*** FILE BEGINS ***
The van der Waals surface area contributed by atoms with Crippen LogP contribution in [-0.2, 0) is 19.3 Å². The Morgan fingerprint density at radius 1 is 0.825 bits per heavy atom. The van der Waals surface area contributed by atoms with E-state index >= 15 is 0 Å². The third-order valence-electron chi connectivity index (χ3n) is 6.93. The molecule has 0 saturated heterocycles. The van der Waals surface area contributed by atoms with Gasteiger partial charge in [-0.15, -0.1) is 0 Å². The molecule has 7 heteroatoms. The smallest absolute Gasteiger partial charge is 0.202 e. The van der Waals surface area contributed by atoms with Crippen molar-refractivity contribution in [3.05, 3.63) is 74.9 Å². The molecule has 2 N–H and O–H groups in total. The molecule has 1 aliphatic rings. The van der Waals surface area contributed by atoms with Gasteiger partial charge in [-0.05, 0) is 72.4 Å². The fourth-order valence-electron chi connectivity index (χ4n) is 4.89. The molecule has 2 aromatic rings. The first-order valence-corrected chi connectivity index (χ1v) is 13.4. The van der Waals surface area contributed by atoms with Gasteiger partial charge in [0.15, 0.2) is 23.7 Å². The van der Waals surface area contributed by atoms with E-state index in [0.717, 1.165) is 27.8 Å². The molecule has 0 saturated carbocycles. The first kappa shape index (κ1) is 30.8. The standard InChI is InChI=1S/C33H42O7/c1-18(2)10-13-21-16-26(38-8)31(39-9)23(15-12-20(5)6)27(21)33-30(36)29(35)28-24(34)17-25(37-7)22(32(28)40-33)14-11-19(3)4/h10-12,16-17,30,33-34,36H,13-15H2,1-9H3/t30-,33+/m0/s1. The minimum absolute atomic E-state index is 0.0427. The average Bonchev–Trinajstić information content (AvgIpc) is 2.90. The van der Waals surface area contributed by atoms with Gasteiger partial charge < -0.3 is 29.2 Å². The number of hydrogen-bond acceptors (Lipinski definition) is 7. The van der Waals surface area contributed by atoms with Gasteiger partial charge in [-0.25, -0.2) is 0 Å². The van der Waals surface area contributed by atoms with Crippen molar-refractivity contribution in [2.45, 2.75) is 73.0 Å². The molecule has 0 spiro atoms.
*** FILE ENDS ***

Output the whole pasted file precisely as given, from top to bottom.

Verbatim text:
The van der Waals surface area contributed by atoms with Crippen LogP contribution in [-0.2, 0) is 19.3 Å². The Morgan fingerprint density at radius 1 is 0.825 bits per heavy atom. The van der Waals surface area contributed by atoms with E-state index >= 15 is 0 Å². The third-order valence-electron chi connectivity index (χ3n) is 6.93. The molecule has 0 saturated heterocycles. The van der Waals surface area contributed by atoms with Gasteiger partial charge in [-0.15, -0.1) is 0 Å². The molecule has 7 heteroatoms. The smallest absolute Gasteiger partial charge is 0.202 e. The van der Waals surface area contributed by atoms with Crippen molar-refractivity contribution in [3.05, 3.63) is 74.9 Å². The molecule has 2 N–H and O–H groups in total. The molecule has 1 aliphatic rings. The van der Waals surface area contributed by atoms with Gasteiger partial charge in [-0.05, 0) is 72.4 Å². The fourth-order valence-electron chi connectivity index (χ4n) is 4.89. The molecule has 2 aromatic rings. The first-order valence-corrected chi connectivity index (χ1v) is 13.4. The van der Waals surface area contributed by atoms with Gasteiger partial charge in [0.15, 0.2) is 23.7 Å². The van der Waals surface area contributed by atoms with E-state index in [0.717, 1.165) is 27.8 Å². The molecule has 0 saturated carbocycles. The first kappa shape index (κ1) is 30.8. The standard InChI is InChI=1S/C33H42O7/c1-18(2)10-13-21-16-26(38-8)31(39-9)23(15-12-20(5)6)27(21)33-30(36)29(35)28-24(34)17-25(37-7)22(32(28)40-33)14-11-19(3)4/h10-12,16-17,30,33-34,36H,13-15H2,1-9H3/t30-,33+/m0/s1. The minimum absolute atomic E-state index is 0.0427. The average Bonchev–Trinajstić information content (AvgIpc) is 2.90. The van der Waals surface area contributed by atoms with Gasteiger partial charge < -0.3 is 29.2 Å². The number of hydrogen-bond acceptors (Lipinski definition) is 7. The van der Waals surface area contributed by atoms with Gasteiger partial charge in [-0.25, -0.2) is 0 Å². The van der Waals surface area contributed by atoms with Crippen molar-refractivity contribution in [2.45, 2.75) is 73.0 Å². The molecule has 0 spiro atoms.